The first key quality is “unique-ness”.  The Scriptures are replete with texts to indicate the unique nature of every human person.  In Luke, Chapter 12, Jesus tells the crowd how special each and every person is to God.  He says, “Are not five sparrows sold for two pennies? Yet not one of them is forgotten by God. And even the very hairs of your head are all numbered. So do not be afraid; you are worth more than many sparrows.” In Psalm 139, David praises God, acknowledging the intimate way in which God made and knows him, “For You formed my inward parts; You wove me in my mother’s womb. I will give thanks to You, for I am fearfully and wonderfully made.”

Jesus’ most profound interactions were not with nameless and faceless crowds.  Rather, they were intimate interactions in which Jesus was addressing the completely unique situations and hearts of the people.  The woman at the well, the woman caught in adultery, Peter’s denial, Peter walking on water are all examples.  While there are elements of the stories that resonate within every person, these events took place with individuals who were completely unique and special in their own right.  Jesus recognized each of them as a special individual, each with his or her own story and life.


Littleness is the recognition of human limits, especially before God.  Jesus, fully divine, recognized the limits of His human nature while He walked the earth.  It is to this that He referred when He said, “Learn of me, because I am meek, and humble of heart: and you shall find rest to your souls” (Matthew 11:29).  His humanity had limits.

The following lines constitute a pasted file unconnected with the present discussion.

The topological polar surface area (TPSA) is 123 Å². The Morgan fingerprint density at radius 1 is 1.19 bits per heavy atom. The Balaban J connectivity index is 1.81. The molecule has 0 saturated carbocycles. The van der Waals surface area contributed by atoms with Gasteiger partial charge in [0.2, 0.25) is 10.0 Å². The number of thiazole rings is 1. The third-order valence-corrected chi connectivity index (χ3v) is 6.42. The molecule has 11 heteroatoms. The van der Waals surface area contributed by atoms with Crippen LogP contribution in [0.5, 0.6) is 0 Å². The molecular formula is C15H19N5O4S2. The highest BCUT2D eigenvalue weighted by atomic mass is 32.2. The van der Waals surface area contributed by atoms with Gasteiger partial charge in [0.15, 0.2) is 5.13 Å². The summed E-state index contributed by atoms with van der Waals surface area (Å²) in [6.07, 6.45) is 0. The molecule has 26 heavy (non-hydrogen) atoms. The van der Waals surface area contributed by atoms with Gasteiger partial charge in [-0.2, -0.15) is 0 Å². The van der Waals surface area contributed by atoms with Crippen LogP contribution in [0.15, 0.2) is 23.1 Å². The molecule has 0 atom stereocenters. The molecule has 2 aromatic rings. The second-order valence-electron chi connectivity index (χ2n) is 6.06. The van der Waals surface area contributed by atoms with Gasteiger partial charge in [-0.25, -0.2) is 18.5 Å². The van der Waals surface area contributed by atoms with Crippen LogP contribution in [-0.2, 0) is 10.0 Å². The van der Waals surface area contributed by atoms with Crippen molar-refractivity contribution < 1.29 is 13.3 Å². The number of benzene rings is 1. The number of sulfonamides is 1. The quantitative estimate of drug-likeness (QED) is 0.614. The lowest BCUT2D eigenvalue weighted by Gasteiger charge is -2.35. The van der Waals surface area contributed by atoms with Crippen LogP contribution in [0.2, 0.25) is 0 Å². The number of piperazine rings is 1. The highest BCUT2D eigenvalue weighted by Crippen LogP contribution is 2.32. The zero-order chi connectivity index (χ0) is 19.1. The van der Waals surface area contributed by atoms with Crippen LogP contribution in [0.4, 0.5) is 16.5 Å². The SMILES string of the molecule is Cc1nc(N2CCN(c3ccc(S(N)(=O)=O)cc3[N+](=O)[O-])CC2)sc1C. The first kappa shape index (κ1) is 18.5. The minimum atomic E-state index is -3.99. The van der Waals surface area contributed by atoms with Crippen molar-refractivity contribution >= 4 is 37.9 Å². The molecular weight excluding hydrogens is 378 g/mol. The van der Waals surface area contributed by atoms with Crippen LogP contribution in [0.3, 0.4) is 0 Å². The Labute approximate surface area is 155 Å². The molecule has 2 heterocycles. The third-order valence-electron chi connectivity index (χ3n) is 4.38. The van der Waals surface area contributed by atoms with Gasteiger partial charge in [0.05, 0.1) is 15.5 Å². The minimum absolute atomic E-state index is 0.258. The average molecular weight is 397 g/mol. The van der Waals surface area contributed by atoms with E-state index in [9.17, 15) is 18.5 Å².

Likewise, our own humanity has limits.  Some are stronger.  Some are smarter.  Some are wiser.  Each person has natural gifts and spiritual gifts.  All of those gifts, though, are akin to a small child in the presence of a wise and good father.  The child is ‘little’, in every respect.  Knowing that he is little, the child doesn’t strive to ‘be the father’, or to take care of himself.  Instead, he runs to his father’s arms for care and protection.

The Perfect Perspective

Finding authentic humility allows each person to grow and thrive in the uniqueness of his creation, becoming the best version of the person God created him to be.  That humility can be nurtured by contemplating two thoughts and realizations.  When God looks upon a person, God doesn’t see his or her smallness, limits, or imperfections.  He sees a magnificent, completely unique and unrepeatable person.  When a person looks upon God, the person should see the immensity of the One who brought him into being, who loves him, and sees him in perfect love.

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2 thoughts on ““It’s Hard to be Humble””

  1. I enjoyed your article. Thank you, Mr. Kniepmann. Just a fraternal correction: There are two types of humility we must keep in mind, natural and supernatural. The first, has the objective of right relations with other humans; in the other, the objective is right relations with God Himself. While, your intent is the the second, your examples actually are an admixture for both objectives. We need natural humility, yes; but, only to prepare ourselves for the supernatural, for supernatural humility is of a magnitude of suffering that requires the right disposition for it.

    By the way, natural humility you can fake; supernatural humility, you cannot.

    Bravo on your article.


  2. “When God looks upon a person, God doesn’t see his or her smallness, limits, or imperfections. He sees a magnificent, completely unique and unrepeatable person.” That is powerful. Thank you so much for this post, Ken